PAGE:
Golf Legend Byron Nelson Dies

Golf legend Byron Nelson died Tuesday September 26. He was 94.

The Waxahachie-native had the greatest year in the history of professional golf when he won 18 tournaments in 1945, including eleven in a record row.

There was no cause of death listed on the Tarrant County Medical Examiner's Web site.

Known as "Lord Byron" because of his elegant swing and gentle manner, Nelson won 31 of 54 tournaments in 1944-45. Then, at the age of 34, he retired after the 1946 season to spend more time on his Texas ranch.

In the 1960s he worked for ABC as a golf analyst alongside the great Chris Schenkel.

Nelson was one of the best players of his era. He won the Masters in 1937 and '42, the U-S Open in 1939 and the PGA Championship in 1940 and '45.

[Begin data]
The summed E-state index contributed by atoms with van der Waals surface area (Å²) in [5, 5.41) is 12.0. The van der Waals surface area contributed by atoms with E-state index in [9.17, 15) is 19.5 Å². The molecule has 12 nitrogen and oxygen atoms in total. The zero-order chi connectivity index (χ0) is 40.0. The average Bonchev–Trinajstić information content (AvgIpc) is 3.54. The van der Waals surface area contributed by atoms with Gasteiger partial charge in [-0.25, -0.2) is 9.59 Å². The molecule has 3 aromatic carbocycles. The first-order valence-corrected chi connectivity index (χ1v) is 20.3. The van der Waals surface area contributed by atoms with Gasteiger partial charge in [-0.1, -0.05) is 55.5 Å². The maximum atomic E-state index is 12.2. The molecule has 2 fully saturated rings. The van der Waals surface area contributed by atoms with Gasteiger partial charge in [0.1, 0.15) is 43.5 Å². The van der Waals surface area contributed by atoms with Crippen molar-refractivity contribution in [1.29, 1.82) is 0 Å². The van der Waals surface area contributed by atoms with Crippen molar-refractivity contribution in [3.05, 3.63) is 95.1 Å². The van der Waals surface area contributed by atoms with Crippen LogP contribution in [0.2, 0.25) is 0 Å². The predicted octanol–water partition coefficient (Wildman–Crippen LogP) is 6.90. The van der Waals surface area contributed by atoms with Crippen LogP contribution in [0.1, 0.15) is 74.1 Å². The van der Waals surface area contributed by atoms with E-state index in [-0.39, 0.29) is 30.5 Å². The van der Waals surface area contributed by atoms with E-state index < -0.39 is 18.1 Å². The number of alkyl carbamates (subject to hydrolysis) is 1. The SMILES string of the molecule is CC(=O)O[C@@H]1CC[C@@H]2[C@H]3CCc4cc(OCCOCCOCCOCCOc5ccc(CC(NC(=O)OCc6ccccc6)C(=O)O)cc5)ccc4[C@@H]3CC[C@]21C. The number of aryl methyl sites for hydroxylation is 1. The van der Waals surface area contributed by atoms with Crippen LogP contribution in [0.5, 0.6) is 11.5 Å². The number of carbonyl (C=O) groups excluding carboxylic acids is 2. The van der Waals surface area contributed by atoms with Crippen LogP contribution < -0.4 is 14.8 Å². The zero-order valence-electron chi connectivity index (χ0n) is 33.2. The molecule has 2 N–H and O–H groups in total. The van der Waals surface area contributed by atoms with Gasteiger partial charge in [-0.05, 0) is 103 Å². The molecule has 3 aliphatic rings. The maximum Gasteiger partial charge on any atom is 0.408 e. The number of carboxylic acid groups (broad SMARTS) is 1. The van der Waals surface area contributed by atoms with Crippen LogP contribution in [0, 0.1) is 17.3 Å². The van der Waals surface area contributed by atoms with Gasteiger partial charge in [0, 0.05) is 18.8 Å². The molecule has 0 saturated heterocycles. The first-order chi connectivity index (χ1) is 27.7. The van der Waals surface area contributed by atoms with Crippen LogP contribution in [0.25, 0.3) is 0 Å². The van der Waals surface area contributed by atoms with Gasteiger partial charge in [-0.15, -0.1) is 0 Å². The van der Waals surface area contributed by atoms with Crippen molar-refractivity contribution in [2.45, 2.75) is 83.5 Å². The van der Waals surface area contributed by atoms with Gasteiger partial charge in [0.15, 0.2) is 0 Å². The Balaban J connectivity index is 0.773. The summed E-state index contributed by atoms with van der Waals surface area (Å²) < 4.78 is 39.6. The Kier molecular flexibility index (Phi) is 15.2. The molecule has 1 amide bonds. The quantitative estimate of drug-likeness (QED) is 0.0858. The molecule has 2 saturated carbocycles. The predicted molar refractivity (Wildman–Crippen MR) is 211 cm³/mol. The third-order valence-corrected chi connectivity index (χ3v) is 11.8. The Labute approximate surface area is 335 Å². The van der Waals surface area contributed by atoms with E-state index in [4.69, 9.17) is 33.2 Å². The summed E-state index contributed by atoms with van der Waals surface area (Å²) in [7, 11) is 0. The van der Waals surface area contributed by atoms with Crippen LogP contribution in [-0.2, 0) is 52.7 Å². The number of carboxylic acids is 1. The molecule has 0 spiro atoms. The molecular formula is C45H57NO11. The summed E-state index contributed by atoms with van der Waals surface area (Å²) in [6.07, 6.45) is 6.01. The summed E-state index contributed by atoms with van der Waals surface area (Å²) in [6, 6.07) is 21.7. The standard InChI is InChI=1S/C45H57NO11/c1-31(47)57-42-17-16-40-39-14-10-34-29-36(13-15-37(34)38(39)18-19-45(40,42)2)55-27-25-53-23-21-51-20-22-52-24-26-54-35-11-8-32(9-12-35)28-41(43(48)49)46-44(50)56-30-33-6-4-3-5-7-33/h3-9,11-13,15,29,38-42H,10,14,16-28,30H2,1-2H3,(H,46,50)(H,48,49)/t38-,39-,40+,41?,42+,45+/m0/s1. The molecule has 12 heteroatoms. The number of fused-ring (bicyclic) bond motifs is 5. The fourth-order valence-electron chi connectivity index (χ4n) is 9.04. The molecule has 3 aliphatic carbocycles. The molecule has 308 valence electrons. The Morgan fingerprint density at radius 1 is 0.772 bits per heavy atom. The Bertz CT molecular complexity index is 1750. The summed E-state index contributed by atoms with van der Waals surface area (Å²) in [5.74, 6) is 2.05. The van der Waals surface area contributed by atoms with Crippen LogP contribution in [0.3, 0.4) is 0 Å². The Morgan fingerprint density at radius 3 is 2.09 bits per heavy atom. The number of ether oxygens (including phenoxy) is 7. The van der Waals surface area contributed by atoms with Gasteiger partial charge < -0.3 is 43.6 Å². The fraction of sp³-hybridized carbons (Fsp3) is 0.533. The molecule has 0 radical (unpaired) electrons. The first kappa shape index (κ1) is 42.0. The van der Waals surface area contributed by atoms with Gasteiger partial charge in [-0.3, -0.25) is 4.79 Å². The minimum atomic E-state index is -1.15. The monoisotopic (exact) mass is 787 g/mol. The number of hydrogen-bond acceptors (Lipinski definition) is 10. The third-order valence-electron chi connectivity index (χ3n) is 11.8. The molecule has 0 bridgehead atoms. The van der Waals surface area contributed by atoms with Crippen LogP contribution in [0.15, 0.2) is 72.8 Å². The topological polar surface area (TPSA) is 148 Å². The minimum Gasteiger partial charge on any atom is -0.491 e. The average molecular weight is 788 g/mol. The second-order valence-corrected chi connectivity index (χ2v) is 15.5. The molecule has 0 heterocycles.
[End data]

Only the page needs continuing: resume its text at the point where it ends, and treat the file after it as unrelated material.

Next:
He also finished second once in the U-S Open, twice in the Masters and three times in the PGA. Nelson played in British Open only twice, finishing fifth in 1937.

Nelson's long, fluid swing is considered the model of the modern way to strike a golf ball. His kind, caring style with fans and competitors made him one of the most well-liked people in sports.

Nelson was born Feb. 4, 1912, on the family farm and started in golf in 1922 as a caddie at Glen Garden Country Club in Fort Worth. One year when he won the caddies' championship, he defeated Ben Hogan in a playoff.

Golfing great Arnold Palmer has said "Nelson accomplished things on the pro tour that never have been and never will be approached again."